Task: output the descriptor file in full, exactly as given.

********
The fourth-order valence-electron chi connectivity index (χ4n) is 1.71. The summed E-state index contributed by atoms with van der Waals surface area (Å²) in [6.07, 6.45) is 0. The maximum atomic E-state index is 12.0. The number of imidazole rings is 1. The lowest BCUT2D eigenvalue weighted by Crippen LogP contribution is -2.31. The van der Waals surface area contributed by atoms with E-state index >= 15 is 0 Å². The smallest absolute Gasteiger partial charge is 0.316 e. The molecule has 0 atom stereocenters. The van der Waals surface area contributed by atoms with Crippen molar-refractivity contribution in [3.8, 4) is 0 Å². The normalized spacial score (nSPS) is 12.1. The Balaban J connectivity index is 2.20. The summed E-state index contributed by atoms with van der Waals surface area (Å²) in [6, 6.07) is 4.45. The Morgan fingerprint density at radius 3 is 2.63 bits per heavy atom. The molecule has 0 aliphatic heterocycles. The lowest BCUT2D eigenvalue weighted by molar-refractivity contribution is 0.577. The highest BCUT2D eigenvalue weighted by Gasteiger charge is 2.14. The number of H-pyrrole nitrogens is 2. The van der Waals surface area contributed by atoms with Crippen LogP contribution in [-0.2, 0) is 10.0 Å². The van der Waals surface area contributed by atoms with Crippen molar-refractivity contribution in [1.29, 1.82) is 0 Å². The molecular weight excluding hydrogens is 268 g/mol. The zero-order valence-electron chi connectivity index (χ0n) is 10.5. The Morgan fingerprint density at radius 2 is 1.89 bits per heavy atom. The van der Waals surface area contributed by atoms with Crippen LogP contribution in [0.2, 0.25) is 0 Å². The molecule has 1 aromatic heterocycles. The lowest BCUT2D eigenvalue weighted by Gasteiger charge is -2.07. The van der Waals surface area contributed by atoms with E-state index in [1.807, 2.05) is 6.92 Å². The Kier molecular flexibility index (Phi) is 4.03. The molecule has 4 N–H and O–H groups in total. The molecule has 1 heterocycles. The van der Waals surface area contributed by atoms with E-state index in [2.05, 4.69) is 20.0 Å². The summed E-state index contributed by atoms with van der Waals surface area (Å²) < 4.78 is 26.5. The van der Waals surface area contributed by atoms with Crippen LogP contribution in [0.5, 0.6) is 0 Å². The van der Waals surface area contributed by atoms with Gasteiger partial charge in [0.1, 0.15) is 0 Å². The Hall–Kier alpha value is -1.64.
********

The fourth-order valence-electron chi connectivity index (χ4n) is 1.71. The summed E-state index contributed by atoms with van der Waals surface area (Å²) in [6.07, 6.45) is 0. The maximum atomic E-state index is 12.0. The number of imidazole rings is 1. The lowest BCUT2D eigenvalue weighted by Crippen LogP contribution is -2.31. The van der Waals surface area contributed by atoms with E-state index >= 15 is 0 Å². The smallest absolute Gasteiger partial charge is 0.316 e. The molecule has 0 atom stereocenters. The van der Waals surface area contributed by atoms with Crippen molar-refractivity contribution in [3.8, 4) is 0 Å². The normalized spacial score (nSPS) is 12.1. The Balaban J connectivity index is 2.20. The summed E-state index contributed by atoms with van der Waals surface area (Å²) in [6, 6.07) is 4.45. The Morgan fingerprint density at radius 3 is 2.63 bits per heavy atom. The molecule has 0 aliphatic heterocycles. The lowest BCUT2D eigenvalue weighted by molar-refractivity contribution is 0.577. The highest BCUT2D eigenvalue weighted by Gasteiger charge is 2.14. The number of H-pyrrole nitrogens is 2. The van der Waals surface area contributed by atoms with Crippen LogP contribution in [-0.2, 0) is 10.0 Å². The van der Waals surface area contributed by atoms with Crippen molar-refractivity contribution in [1.29, 1.82) is 0 Å². The molecular weight excluding hydrogens is 268 g/mol. The zero-order valence-electron chi connectivity index (χ0n) is 10.5. The Morgan fingerprint density at radius 2 is 1.89 bits per heavy atom. The van der Waals surface area contributed by atoms with Crippen LogP contribution in [0.2, 0.25) is 0 Å². The molecule has 1 aromatic heterocycles. The lowest BCUT2D eigenvalue weighted by Gasteiger charge is -2.07. The van der Waals surface area contributed by atoms with E-state index in [1.807, 2.05) is 6.92 Å². The Kier molecular flexibility index (Phi) is 4.03. The molecule has 4 N–H and O–H groups in total. The molecule has 1 heterocycles. The van der Waals surface area contributed by atoms with E-state index in [2.05, 4.69) is 20.0 Å². The summed E-state index contributed by atoms with van der Waals surface area (Å²) < 4.78 is 26.5. The van der Waals surface area contributed by atoms with Crippen LogP contribution in [0.5, 0.6) is 0 Å². The van der Waals surface area contributed by atoms with Gasteiger partial charge in [0.1, 0.15) is 0 Å². The Hall–Kier alpha value is -1.64.